In this passage from David Wallace’s Consider the Lobster, there are many deep thoughts ingrained within the passage and the author himself discusses many of his actions with regards to what he is saying. Given this, he is not always recognized for being consistent – at points he will address a section stating something about it and then he seems to act in the opposite manner when continuing on with his footnotes. But do his actions speak louder than his words in this sense or are they just looked upon differently?
He starts off this particular excerpt with a strong sentence stating, “the issues surrounding ‘correctness’ in contemporary American usage are both vexed and highly charged, and that the fundamental questions they involve are ones whose answers have to be literally worked out instead of merely found” (293). This relates back to how actions have some stance with that of words, in that sometimes to better understand what someone is trying to communicate, it is best to experience it yourself. Some of Wallace’s experiences are discussed in the footnotes, particularly ones about how he is a college professor himself, and how he has to engrain information into students proper English the beginning of each semester. But at the end of the day, what he lays out for students could be completely disregard until it pertains to them later on in their life. Wallace kind of critiques Garner for not necessarily connecting with his audience, as Wallace acts in a manner through his passage to make more of an effort to do so.
As readers ourselves, Wallace brings up a strong point when he mentions that, “we regular citizens tend to go to The Dictionary for authoritative guidance. Rarely, however, do we ask ourselves who exactly decides what gets in The Dictionary or what words or spellings or pronunciations get deemed correct” (295). This is a fault of pretty much any person that has used a dictionary, we as a society depend on it when we aren’t clear and just trust what is presented before us. Alongside this, Wallace praises Garner for his creation, then the next he degrades him by critiquing how said words are spelled. He attacks his actions with regards to numbers in the footnotes, when Garner uses numerical symbols for words after “ten”, when Wallace emphasizes he was taught it was correct to physically spell out the number until it reached “nineteen”. At another point right after the quote above, Wallace includes in his footnotes that we do not question what is laid out in front of us, and includes a personal story about how his father is still mad at those who decided decades ago in 1984 that meringue should be spelled the way it is. This creates a discrepancy for what Wallace expresses for readers, where at points they are torn with to side with Wallace himself or with Garner. On one hand, Wallace creates this personal connection or relationship with readers themselves, per say while Garner is distinguished on paper and has his accomplishments with the dictionary he got published. Based off his footnotes, it seems as though Wallace has a great appreciation for Garner and for his work, but he brings into the question of why is what he says what follows for the remaining society. By incorporating these experiences and opinions, Wallace is encouraging readers to not always accept what is plain said, and how people get more out of a simple definition when it relates somehow to them.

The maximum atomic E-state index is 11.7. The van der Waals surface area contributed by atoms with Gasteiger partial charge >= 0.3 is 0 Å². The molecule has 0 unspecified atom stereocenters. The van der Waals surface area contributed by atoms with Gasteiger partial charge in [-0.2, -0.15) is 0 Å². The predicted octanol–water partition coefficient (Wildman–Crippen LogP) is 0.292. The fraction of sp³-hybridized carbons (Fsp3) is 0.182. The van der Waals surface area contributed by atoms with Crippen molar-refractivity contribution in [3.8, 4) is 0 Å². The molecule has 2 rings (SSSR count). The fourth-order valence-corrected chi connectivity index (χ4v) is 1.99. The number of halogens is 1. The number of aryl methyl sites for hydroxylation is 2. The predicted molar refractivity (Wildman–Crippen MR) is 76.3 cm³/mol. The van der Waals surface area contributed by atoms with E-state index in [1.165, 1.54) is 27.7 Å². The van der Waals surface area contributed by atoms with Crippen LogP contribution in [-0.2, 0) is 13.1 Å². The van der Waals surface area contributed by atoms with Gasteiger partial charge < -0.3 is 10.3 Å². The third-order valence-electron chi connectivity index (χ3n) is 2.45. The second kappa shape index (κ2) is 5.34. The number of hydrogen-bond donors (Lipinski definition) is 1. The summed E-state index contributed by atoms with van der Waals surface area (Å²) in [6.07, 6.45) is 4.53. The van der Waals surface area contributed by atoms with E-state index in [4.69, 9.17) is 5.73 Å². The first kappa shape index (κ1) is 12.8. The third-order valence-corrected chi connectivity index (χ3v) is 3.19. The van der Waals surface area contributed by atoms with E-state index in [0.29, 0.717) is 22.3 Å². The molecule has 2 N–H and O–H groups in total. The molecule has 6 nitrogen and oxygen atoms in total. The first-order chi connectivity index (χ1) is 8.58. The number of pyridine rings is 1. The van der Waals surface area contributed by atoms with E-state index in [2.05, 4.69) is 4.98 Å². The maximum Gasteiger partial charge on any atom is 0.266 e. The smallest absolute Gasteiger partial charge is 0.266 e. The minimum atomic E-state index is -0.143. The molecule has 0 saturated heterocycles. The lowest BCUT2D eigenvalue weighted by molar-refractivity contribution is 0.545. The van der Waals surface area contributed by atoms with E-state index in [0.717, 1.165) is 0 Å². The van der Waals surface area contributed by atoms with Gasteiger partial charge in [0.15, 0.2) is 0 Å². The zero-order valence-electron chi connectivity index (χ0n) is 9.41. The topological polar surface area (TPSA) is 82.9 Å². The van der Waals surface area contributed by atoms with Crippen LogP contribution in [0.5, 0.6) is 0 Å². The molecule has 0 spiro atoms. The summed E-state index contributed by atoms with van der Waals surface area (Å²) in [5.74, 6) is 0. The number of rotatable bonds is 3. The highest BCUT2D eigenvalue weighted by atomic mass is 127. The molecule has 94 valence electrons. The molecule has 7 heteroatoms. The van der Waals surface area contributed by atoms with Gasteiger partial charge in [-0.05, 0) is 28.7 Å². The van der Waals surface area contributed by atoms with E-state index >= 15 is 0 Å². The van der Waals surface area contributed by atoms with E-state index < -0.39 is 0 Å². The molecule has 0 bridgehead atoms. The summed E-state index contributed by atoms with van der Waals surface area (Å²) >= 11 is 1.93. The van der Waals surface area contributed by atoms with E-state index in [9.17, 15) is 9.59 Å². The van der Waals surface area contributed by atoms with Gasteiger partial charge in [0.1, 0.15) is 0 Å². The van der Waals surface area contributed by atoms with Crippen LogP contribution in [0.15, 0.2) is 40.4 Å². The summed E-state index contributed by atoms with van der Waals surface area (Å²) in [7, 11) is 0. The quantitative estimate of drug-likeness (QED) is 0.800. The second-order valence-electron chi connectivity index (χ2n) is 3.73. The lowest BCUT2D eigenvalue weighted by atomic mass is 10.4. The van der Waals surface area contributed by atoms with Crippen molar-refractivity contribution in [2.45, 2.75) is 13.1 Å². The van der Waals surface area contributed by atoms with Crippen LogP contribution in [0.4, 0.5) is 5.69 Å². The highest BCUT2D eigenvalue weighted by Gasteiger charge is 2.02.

As the saying goes, “actions speak louder than words”, but it is clear that this is not always the case with this given passage. David Wallace uses his words in the passage, his footnotes more specifically, to connect with readers and allow for a stronger understanding of the ideas being conveyed. Yes, at a few points, his actions with his experience can tend to shy away from what he has previously said, but as a whole Wallace uses this way of communication to leave readers with a bigger message to walk away from the excerpt with.